They Brought Scouting to 10,000 Afghan Kids – And Just Got Permission to Continue By the Taliban

In times of war and crisis, it’s important to remember that for every story of loss and tragedy, there is a story of courage and generosity—such is the case with Afghanistan’s Youth Scout program.

The country has been embroiled in conflict for more than 40 years, and growing up in that turmoil, Mohammad Hamkar decided to revive Afghanistan’s fledgling scout program in the 2010s from a compound of almond and peach trees on the outskirts of Kabul.

He and his NGO-partner Marnie Gustavson, an American who remembers living in Kabul during earlier peaceful days, have been working to uplift the lives of rural boys and girls through worldwide scouting mandates—especially encouraging a sense of responsibility and service to the community, particularly during the last two months.

As members of the nonprofit PARSA—(Physiotherapy And Rehabilitation Services for Afghanistan) which focuses on rebuilding Afghan communities—Hamkar and Gustavson realized the power of the Merit Badge in giving young people a worthwhile path to follow in life.

Hamkar has trained 600 volunteers to be scoutmasters, and was proud to regain membership in the World Organization of Scout Movements, restoring scouting as a national pursuit that dated back to 1931.

“We have about 10,000 scouts around the country,” PARSA director Marnie Gustavson, who left the country during the Taliban’s recent victory in Kabul, told KUOW.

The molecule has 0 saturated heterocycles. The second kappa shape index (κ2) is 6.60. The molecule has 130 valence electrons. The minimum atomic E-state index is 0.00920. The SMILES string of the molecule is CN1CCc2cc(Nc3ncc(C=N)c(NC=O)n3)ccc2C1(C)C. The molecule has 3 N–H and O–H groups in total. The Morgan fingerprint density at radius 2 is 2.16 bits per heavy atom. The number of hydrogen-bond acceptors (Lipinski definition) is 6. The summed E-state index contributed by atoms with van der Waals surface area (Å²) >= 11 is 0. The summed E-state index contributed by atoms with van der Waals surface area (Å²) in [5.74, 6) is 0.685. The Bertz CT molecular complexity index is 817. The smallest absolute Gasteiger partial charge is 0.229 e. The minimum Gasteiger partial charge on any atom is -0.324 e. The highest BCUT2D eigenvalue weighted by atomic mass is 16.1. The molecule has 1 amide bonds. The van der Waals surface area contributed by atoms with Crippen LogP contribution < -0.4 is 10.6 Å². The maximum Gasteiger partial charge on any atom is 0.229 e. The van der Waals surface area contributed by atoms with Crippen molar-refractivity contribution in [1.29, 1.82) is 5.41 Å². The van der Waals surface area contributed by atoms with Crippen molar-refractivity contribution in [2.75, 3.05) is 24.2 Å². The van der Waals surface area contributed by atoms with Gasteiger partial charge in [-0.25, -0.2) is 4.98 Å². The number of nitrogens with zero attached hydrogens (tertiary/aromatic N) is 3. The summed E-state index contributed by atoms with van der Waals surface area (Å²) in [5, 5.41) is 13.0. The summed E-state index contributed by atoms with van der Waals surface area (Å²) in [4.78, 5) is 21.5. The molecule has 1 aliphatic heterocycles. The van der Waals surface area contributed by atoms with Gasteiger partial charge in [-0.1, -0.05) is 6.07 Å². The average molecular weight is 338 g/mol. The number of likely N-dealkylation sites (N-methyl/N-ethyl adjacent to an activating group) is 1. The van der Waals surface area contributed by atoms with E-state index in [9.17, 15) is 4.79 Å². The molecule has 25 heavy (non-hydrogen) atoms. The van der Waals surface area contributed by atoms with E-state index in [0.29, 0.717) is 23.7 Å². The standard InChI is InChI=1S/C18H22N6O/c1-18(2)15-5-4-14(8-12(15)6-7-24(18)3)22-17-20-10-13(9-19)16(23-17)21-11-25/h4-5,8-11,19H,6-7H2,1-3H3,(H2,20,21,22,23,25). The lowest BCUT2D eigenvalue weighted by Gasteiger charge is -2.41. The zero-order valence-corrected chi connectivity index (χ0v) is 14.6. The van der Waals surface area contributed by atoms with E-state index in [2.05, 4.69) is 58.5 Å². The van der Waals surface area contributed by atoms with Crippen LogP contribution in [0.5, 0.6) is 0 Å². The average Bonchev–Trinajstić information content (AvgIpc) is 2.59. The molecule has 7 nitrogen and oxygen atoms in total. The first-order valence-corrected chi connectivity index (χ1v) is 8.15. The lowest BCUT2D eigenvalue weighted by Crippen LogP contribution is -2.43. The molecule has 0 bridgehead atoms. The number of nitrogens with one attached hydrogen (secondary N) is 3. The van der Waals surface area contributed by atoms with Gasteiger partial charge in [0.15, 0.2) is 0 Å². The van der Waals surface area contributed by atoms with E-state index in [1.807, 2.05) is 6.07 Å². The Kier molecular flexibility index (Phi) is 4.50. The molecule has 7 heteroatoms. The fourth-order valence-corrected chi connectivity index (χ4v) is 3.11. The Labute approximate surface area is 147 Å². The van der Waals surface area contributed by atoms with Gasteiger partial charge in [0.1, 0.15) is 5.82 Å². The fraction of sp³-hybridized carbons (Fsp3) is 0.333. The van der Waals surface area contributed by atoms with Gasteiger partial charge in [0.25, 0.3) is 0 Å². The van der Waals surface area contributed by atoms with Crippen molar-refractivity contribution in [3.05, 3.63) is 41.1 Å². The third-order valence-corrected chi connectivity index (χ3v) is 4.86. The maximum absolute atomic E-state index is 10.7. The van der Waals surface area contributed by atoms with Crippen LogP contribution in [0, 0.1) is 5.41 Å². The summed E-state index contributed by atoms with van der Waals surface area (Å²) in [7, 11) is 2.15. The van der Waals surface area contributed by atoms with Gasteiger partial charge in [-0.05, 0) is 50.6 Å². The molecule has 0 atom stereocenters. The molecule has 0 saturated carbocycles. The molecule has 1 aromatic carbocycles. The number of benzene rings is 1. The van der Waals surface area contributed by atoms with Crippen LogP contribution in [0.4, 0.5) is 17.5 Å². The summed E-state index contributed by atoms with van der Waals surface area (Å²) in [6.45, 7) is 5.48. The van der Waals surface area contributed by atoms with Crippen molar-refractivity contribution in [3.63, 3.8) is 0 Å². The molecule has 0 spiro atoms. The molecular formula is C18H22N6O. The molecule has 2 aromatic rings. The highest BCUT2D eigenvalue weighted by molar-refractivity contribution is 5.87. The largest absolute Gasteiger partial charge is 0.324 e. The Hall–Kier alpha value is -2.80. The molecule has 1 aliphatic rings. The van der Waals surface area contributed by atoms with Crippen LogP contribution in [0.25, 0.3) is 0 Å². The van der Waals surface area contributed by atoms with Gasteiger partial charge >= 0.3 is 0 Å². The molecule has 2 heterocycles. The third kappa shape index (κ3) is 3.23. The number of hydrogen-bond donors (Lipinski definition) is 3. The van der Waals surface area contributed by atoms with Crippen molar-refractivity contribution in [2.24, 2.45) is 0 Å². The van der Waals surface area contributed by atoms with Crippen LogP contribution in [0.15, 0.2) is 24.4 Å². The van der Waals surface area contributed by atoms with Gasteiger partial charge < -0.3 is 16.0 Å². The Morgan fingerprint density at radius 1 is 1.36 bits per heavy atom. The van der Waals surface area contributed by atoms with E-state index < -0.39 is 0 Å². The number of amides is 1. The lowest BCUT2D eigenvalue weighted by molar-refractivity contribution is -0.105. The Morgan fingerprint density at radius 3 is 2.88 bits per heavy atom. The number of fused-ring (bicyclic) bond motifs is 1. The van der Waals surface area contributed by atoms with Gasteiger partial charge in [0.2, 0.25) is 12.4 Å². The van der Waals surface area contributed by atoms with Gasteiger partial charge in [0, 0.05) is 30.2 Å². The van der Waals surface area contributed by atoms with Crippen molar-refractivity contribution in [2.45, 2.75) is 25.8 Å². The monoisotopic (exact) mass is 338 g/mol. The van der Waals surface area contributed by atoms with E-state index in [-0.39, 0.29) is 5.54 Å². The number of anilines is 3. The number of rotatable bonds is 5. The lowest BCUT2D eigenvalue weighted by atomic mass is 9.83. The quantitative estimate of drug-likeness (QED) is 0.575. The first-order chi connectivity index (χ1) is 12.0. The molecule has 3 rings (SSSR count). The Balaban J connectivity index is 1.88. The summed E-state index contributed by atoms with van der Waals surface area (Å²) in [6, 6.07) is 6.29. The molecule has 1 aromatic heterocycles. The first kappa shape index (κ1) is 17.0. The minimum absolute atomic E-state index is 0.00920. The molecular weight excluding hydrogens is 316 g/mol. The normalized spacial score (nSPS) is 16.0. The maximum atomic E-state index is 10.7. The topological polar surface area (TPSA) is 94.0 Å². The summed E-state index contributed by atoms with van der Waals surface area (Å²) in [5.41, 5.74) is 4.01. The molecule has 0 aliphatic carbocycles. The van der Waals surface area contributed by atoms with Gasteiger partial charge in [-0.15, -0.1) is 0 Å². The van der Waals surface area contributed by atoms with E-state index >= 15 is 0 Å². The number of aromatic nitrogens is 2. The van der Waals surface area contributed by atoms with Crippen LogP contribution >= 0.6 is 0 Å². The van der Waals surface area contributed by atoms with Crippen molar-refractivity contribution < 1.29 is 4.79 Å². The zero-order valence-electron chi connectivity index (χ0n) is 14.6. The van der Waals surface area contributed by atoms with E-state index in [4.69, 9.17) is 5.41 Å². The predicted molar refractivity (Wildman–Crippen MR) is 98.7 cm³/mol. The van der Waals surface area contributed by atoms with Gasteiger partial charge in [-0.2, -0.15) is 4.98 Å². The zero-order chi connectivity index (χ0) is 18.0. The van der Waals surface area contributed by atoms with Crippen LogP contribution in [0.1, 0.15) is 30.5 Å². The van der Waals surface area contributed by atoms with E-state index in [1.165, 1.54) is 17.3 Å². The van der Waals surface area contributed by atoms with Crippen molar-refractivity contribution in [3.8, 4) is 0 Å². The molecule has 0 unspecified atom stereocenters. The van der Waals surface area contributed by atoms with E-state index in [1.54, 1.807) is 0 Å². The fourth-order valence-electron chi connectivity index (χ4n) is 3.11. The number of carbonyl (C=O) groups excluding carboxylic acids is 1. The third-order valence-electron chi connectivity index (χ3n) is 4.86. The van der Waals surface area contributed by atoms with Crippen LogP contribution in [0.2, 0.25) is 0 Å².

“What the scouts accomplish across the country—particularly their focus on community service—is just remarkable.”

Assisting refugees – the Scouting way
After the Taliban resumed power, refugees poured into parks around Kabul. It was a situation Hamkar and his scouts were born to solve.

Gathering up tents, sleeping bags, and other emergency supplies, they created a safe, functioning campsite where 45 displaced families could get shelter, and receive food and water.

When the Taliban heard about what was going on, they accused Hamkar of teaching Christianity, an allegation that was easy enough for him to disprove.

Soon after, the Taliban government issued the all-clear for PARSA to continue its work, which included the scouts returning to the streets and outskirts of Kabul to lend a helping hand, and presumably, to continue stacking up their merit badges.

A great way to show support for your fellow scouts is by making a donations to help PARSA continue the program that offers role models for Afghan youth.